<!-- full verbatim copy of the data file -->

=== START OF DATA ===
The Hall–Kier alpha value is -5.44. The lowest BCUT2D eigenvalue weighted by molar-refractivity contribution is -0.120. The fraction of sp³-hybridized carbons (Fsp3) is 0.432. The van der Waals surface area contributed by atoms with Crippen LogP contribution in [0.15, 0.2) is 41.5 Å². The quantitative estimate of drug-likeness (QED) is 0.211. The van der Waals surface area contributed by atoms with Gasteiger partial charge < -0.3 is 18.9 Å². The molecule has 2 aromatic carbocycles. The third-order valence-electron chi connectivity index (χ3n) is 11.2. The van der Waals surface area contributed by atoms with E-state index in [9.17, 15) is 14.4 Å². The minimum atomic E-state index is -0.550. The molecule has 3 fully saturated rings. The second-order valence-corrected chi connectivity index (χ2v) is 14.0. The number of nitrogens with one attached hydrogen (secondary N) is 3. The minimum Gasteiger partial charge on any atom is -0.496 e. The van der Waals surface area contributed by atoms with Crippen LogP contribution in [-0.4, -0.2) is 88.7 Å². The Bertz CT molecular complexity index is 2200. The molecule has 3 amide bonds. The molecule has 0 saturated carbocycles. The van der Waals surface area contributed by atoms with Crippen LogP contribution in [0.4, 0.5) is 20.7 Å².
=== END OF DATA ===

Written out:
The Hall–Kier alpha value is -5.44. The lowest BCUT2D eigenvalue weighted by molar-refractivity contribution is -0.120. The fraction of sp³-hybridized carbons (Fsp3) is 0.432. The van der Waals surface area contributed by atoms with Crippen LogP contribution in [0.15, 0.2) is 41.5 Å². The quantitative estimate of drug-likeness (QED) is 0.211. The van der Waals surface area contributed by atoms with Gasteiger partial charge < -0.3 is 18.9 Å². The molecule has 2 aromatic carbocycles. The third-order valence-electron chi connectivity index (χ3n) is 11.2. The van der Waals surface area contributed by atoms with E-state index in [9.17, 15) is 14.4 Å². The minimum atomic E-state index is -0.550. The molecule has 3 fully saturated rings. The second-order valence-corrected chi connectivity index (χ2v) is 14.0. The number of nitrogens with one attached hydrogen (secondary N) is 3. The minimum Gasteiger partial charge on any atom is -0.496 e. The van der Waals surface area contributed by atoms with Crippen LogP contribution in [-0.4, -0.2) is 88.7 Å². The Bertz CT molecular complexity index is 2200. The molecule has 3 amide bonds. The molecule has 0 saturated carbocycles. The van der Waals surface area contributed by atoms with Crippen LogP contribution in [0.4, 0.5) is 20.7 Å².